A federal appeals court granted Microsoft’s request to suspend an injunction that would have barred the company from selling its Word software next month.
In a short order filed late last week, the Court of Appeals for the Federal District approved Microsoft’s earlier request for a stay of the injunction stemming from a copyright infringement lawsuit filed a Toronto-based software company.
“Without prejudicing the ultimate determination of this case by the merits panel, the court determines based upon the motion papers submitted that Microsoft has met its burden to obtain a stay of the injunction,” the court said.
“We are happy with the result and look forward to presenting our arguments on the main issues on September 23,” said Microsoft spokesman Kevin Kutz in an e-mail.
Kutz’s reference was to the oral hearing before the Court of Appeals, during which both sides will present their cases.
The three-judge panel will render its verdict at some point after the Sept. 23 hearing.
Representatives for i4i were not available for comment.
The injunction by U.S. District Court Judge Leonard Davis would have prevented Microsoft from selling Word 2003 and Word 2007 in their current forms after Oct 10.
Judge Davis made the ruling on Aug. 11, after the company was found guilty in May by a Texas jury of infringing a patent held by Toronto software developer i4i.
In a 65-page summary opinion, Davis had said Microsoft knew of the patent held by i4i as early as 2001, but nevertheless set out to make the Canadian developer’s software “obsolete” by adding a feature to Word.
Davis awarded i4i more than $290 million in damages and interest.
On Aug. 18, Microsoft filed a motion to stay the injunction while it took the case to appeal.
In that motion, Microsoft warned of “massive disruptions” to its sales, as well as those of important OEM partners, if the injunction was not put on hold.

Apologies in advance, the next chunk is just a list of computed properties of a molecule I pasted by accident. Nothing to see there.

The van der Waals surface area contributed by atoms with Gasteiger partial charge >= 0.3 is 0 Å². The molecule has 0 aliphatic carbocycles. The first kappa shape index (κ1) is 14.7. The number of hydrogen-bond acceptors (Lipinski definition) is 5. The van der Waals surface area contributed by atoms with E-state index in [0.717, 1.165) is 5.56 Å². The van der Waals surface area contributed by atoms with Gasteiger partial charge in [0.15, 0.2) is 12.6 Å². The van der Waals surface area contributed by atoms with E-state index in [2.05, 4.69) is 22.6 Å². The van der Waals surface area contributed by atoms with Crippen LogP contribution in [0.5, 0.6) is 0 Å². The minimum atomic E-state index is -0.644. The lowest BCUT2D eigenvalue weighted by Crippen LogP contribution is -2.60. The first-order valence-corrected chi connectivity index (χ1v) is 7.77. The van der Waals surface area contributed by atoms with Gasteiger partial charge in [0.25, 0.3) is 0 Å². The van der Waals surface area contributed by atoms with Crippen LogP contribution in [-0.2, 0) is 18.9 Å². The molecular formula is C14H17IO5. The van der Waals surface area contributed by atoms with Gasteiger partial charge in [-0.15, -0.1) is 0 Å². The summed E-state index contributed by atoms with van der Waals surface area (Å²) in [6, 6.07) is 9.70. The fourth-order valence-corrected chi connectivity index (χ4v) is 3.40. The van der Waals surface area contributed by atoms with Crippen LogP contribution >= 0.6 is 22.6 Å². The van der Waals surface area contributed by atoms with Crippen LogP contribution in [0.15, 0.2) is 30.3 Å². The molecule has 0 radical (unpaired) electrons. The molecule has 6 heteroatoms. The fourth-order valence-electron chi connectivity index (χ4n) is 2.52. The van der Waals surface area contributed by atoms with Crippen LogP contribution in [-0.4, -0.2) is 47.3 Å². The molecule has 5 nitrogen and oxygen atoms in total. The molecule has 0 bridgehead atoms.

“Microsoft and its distributors (which include retailers such as Best Buy and OEMs such as HP and Dell) face the imminent possibility of a massive disruption in their sales,” Microsoft had argued in the motion.
“If left undisturbed, the district court’s injunction will inflict irreparable harm on Microsoft by potentially keeping the centerpiece of its product line out of the market for months,” the firm’s lawyers added.
“The injunction would block not only the distribution of Word, but also of the entire Office suite, which contains Word and other popular programs.”
Microsoft also said retooling Word to remove the infringing “custom” XML feature puts an unfair burden on the company.
“Already, Microsoft is expending enormous human and financial capital to make its best effort to comply with the district court’s 60-day deadline,” stated Microsoft in the motion.
“Even if Microsoft ultimately succeeds on appeal, it will never be able to recoup the funds expended in redesigning and redistributing Word, the sales lost during the period when Word and Office are barred from the market, and the diminished goodwill from Microsoft’s many retail and industrial customers.”
Elsewhere, Microsoft painted a bleak picture for users. “Even if the injunction will not affect Microsoft’s existing Office customers, consumers and businesses, who require new copies of Office and Word, would be stranded without an alternative set of software.”
Microsoft’s attorneys also claimed that the situation would be a “major public disruption,” and would “have an effect on the public due to the public’s undisputed and enormous reliance on those products.”
During the trial, Microsoft said it would take five months for it to craft new versions of Word that omitted the offending feature. i4i countered, saying that it could be done much faster than that with a software patch.
Barry Negrin, a partner with the New York firm Pryor Cashman LLP who has practiced patent and trademark law for 17 years, agreed with i4i’s view that Microsoft should be able to work around the injunction with an “easy technical” fix.
“All Microsoft has to do is disable the custom XML feature, which should be pretty easy to do, then give that a different SKU number from what’s been sold so it’s easy to distinguish the two versions.”
Microsoft has been granted a fast-track appeals process, which requires i4i to file a response to Microsoft’s appeal by next Tuesday, Sept. 8.
Microsoft’s rebuttal must reach the court by noon on Sept. 14.
Both Dell and HP have filed amicus curiae, or “friend of the court,” briefs, arguing that Word’s revision, and the resulting changes necessary on their part to re-image new PCs, would “require extensive time- and resource-consuming retesting.”